This whole process takes about 5 minutes.
Health notes: Lard has less saturated fat than butter. I buy organic lard with no preservatives, it costs $2. I think lard has a bad wrap. If you don’t have any lard vegetable oil works just fine, but you do lose some great flavor. You can make these with out any fat, by just mashing up a pot of warm beans and it tastes good; I have done this several times.
Substitutions: Canned beans work just fine.
Local Ingredients used: I highly recommend Busy B’s: Lard. They are down in the local shed at the Dallas farmers market every week. Just cost $2. I keep it in the fridge and it will last for months. They sell all kinds of organic farm products like meats, yogurt, eggs. I tried some of their hot dogs and I was not wild about them.
Beans are great for so many reasons: tastes great, versatile, healthy, super super cheap, and easy to cook. I like to keep my beans simple so that I can do whatever with them after they are cooked. Such as: add sausage and peppers; refried beans; serve over a slice of cornbread with some hot sauce.
Make sure and give your beans a quick look over to check for small rocks or bad beans. I usually just cut corner of the bag and slowly pour the beans through one of my hands so that I can see bad beans and stones better. Sometimes I don’t find anything funky.
- 1 bag of dried pinto beans, rinse, then soak in a big bowl of water for 3 – 6 hours (soaking time will effect the cooking time, the less soaking the longer the cooking time)
- 1 half of an onion
- 3-5 cloves of garlic, peeled and roughly chopped
- 2 teaspoons salt
Drain beans from the soaking water. Put in a dutch oven with the onion, garlic, and salt. Fill pot up half way make sure there is plenty of water on top of your beans. Bring to a boil, stirring a few minutes. Cover and reduce to medium low (I reduce to #2 on my stove dial). Cook for 1-4 hours taste and adjust seasoning and stir every hour. When beans are soft and tender but not falling apart they are done. Remove onion. Put in your favorite big tupperware and store in the fridge.
You can use whatever kind of beans your want, but pintos are the most versatile.
|Oh man, this is so freaking great! Fun to cook, smells really good, looks really good and it tastes even better. I was inspired by the classic Mexican dish. I have never had anyone else’s so I have no point of reference, but I think this is a flavor home run.
Healthy Style: No cheese, Skim Milk & Low fat sour cream. You could also use brown rice.
Local ingredients used: Farmers market poblano chilies, and corn, and Texas Harvest Milk.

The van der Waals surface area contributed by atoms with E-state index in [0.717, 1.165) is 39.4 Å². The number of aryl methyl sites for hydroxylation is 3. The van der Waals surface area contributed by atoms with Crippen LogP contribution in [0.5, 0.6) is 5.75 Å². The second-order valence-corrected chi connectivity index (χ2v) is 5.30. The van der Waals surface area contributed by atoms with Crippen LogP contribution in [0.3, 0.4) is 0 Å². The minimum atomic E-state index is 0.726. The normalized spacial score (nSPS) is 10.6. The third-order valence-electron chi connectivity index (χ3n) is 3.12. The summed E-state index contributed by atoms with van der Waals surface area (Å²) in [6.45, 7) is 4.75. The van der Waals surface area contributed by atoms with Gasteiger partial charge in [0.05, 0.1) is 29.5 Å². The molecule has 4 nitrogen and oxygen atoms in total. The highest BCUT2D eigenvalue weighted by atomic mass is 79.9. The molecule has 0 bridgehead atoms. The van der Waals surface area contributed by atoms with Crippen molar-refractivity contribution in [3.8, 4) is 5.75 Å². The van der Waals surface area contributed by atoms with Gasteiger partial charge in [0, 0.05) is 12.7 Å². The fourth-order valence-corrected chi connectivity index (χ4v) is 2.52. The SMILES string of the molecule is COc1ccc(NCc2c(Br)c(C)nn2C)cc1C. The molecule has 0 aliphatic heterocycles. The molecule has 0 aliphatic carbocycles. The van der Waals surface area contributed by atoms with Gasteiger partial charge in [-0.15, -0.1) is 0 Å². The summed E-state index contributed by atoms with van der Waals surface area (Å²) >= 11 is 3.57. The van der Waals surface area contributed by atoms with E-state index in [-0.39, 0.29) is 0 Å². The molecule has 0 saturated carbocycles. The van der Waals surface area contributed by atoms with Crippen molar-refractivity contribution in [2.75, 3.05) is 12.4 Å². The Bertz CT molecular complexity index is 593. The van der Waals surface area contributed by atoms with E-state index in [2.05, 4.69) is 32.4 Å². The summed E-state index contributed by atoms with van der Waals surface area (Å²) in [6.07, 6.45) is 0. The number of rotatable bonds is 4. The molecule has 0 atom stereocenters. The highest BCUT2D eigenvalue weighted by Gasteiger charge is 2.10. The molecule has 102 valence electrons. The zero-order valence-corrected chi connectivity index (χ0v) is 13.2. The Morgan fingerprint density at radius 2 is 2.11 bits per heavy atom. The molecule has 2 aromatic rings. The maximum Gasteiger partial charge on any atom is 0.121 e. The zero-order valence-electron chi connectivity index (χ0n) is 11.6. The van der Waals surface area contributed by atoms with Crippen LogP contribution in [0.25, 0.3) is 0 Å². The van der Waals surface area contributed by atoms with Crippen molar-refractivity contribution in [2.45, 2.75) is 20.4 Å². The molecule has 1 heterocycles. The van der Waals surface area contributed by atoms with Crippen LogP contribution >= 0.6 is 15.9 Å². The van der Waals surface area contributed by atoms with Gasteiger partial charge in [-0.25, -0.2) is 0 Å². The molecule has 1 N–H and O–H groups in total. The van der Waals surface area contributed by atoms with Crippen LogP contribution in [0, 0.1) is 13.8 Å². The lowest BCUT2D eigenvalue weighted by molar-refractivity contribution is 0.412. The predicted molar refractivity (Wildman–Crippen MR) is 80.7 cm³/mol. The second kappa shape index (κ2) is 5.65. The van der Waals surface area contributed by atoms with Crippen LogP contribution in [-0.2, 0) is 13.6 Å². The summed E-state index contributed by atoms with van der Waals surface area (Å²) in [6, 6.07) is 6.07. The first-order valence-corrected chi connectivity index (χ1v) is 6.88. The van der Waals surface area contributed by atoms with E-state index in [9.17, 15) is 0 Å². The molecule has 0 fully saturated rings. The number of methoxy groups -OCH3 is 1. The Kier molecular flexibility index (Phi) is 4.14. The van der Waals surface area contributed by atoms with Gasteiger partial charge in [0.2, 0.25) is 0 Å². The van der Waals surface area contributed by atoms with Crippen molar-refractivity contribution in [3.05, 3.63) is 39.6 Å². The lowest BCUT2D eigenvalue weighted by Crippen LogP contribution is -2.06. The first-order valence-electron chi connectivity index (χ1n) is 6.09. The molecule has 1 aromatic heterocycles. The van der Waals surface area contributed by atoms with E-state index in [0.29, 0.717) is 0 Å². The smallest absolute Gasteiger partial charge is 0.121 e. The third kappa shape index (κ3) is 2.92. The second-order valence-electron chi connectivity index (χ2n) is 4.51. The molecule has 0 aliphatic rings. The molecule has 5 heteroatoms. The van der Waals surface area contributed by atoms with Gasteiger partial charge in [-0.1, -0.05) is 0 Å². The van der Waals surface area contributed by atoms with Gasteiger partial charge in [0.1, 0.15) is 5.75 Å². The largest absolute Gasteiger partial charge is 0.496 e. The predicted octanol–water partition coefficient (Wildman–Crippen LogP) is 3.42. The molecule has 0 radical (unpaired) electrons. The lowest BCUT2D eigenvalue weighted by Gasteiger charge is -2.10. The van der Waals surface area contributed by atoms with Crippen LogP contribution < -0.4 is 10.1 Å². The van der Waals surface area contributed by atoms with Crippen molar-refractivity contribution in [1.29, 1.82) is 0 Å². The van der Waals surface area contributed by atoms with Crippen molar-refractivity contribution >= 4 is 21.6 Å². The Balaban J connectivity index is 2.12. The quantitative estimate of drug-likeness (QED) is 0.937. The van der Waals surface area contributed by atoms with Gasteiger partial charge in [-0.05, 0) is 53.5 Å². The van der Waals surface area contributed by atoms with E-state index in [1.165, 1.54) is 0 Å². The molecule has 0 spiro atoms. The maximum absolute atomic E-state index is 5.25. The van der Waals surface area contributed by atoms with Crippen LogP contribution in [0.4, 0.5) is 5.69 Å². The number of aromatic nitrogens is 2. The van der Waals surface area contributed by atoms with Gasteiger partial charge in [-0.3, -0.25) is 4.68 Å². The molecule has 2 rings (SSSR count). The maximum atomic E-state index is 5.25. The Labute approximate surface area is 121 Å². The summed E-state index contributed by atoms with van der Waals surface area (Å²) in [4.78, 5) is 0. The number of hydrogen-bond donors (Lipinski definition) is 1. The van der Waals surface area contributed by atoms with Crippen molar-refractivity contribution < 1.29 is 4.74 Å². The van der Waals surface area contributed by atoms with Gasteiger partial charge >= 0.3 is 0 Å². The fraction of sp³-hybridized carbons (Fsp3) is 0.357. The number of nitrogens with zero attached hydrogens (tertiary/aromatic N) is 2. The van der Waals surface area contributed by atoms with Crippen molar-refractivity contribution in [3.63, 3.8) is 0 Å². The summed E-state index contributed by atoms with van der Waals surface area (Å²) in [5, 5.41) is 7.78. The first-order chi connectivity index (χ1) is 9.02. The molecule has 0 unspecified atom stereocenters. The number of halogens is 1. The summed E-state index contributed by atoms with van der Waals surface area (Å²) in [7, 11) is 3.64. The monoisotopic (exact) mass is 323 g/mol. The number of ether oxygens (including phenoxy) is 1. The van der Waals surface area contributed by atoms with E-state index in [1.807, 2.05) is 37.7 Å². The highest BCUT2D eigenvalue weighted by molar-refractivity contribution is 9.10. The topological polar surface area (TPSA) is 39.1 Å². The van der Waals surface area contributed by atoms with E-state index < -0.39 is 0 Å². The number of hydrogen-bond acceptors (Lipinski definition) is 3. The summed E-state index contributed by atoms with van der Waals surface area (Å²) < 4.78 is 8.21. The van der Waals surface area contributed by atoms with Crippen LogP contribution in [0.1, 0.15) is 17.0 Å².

Use a rice cooker. Just kidding those things are expensive and can take up some serious space. So unless you eat rice every day use this method. You might wonder why I am telling you how to cook rice. Well, the directions on the bag usually result in pretty bad rice. I know… I cooked bad rice for years.
1 Cup of Long Grain White Rice
1 1/2 Cups water
Pinch of salt
Put rice, water, and a pinch of salt in medium size pot. Bring to a boil (uncovered), stir occasionally. When it comes to a boil put the lid on and reduce heat to low. Cook for 15 minutes, don’t stir or uncover your rice for any reason. Turn off burner, keep covered and let sit for at least 5 minutes. Then fluff rice with a fork.
Variation: If you want Cajun style rice add 2 bay leaves in with the water, rice and salt in the first step. Discard after it has cooked.
Get wild with your drinks. It is fun to get creative with left over fruit or seasonal stuff that is in abundance at your market. It is so easy. I used to think making lemonade took 20 lemons but it really only takes 1.
Lemon Lime Summer Cooler Recipe:
Glass Pitcher (plastic can get screwy with acidic juice)
1 Lemon, 1 Lime juiced (or just use one instead of both)
1/2 Cup Sugar
One cucumber peeled and seeded and cut into chunks
Water to fill up the pitcher
One cucumber peeled and seeded and cut into chunks
1/2 Cup Sugar
Fresh Mint Leaves
1/2 to 1 Cup Blueberries (Use potato masher to mash in with the sugar)
1/2 Cup Sugar
Dash of Almond Extract
Put ingredients in pitcher and fill up with water. Mix well and store in the fridge.
The options are limitless
I just pick my drink flavor base, mix with 1/2 cup sugar and water. Drink freedom. Power to the people.